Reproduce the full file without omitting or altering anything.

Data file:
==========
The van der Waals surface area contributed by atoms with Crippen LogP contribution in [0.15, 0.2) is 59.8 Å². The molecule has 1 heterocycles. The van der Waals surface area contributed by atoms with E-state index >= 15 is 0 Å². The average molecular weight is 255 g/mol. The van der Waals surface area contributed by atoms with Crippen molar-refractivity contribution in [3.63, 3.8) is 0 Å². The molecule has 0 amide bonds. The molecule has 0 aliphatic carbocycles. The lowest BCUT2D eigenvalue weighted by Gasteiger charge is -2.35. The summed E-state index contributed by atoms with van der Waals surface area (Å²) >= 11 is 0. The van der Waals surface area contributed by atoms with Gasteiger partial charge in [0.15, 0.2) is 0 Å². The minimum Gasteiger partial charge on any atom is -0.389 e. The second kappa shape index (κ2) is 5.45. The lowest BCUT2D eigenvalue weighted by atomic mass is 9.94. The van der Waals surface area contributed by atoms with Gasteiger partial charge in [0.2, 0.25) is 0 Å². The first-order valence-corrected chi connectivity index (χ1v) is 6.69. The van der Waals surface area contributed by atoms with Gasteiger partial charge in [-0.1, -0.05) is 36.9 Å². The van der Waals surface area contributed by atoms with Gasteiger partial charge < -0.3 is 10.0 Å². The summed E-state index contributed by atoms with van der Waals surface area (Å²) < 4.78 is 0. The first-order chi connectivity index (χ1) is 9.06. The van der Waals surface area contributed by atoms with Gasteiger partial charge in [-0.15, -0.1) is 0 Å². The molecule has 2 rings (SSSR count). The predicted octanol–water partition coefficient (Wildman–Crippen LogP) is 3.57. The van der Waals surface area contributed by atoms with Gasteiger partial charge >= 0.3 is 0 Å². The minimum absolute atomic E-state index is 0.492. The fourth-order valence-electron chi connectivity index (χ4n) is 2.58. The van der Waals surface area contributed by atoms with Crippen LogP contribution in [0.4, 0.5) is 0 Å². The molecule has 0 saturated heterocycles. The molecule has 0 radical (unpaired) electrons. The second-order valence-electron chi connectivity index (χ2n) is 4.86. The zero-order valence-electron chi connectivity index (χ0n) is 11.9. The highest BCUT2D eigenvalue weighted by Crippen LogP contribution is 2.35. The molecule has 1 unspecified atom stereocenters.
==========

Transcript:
The van der Waals surface area contributed by atoms with Crippen LogP contribution in [0.15, 0.2) is 59.8 Å². The molecule has 1 heterocycles. The van der Waals surface area contributed by atoms with E-state index >= 15 is 0 Å². The average molecular weight is 255 g/mol. The van der Waals surface area contributed by atoms with Crippen molar-refractivity contribution in [3.63, 3.8) is 0 Å². The molecule has 0 amide bonds. The molecule has 0 aliphatic carbocycles. The lowest BCUT2D eigenvalue weighted by Gasteiger charge is -2.35. The summed E-state index contributed by atoms with van der Waals surface area (Å²) >= 11 is 0. The van der Waals surface area contributed by atoms with Gasteiger partial charge in [0.15, 0.2) is 0 Å². The minimum Gasteiger partial charge on any atom is -0.389 e. The second kappa shape index (κ2) is 5.45. The lowest BCUT2D eigenvalue weighted by atomic mass is 9.94. The van der Waals surface area contributed by atoms with Gasteiger partial charge in [0.2, 0.25) is 0 Å². The first-order valence-corrected chi connectivity index (χ1v) is 6.69. The van der Waals surface area contributed by atoms with Gasteiger partial charge in [-0.1, -0.05) is 36.9 Å². The van der Waals surface area contributed by atoms with Gasteiger partial charge < -0.3 is 10.0 Å². The summed E-state index contributed by atoms with van der Waals surface area (Å²) < 4.78 is 0. The first-order chi connectivity index (χ1) is 9.06. The van der Waals surface area contributed by atoms with Gasteiger partial charge in [-0.15, -0.1) is 0 Å². The molecule has 2 rings (SSSR count). The predicted octanol–water partition coefficient (Wildman–Crippen LogP) is 3.57. The van der Waals surface area contributed by atoms with Gasteiger partial charge >= 0.3 is 0 Å². The minimum absolute atomic E-state index is 0.492. The fourth-order valence-electron chi connectivity index (χ4n) is 2.58. The van der Waals surface area contributed by atoms with Crippen LogP contribution in [0.4, 0.5) is 0 Å². The molecule has 0 saturated heterocycles. The molecule has 0 radical (unpaired) electrons. The second-order valence-electron chi connectivity index (χ2n) is 4.86. The zero-order valence-electron chi connectivity index (χ0n) is 11.9. The highest BCUT2D eigenvalue weighted by Crippen LogP contribution is 2.35. The molecule has 1 unspecified atom stereocenters.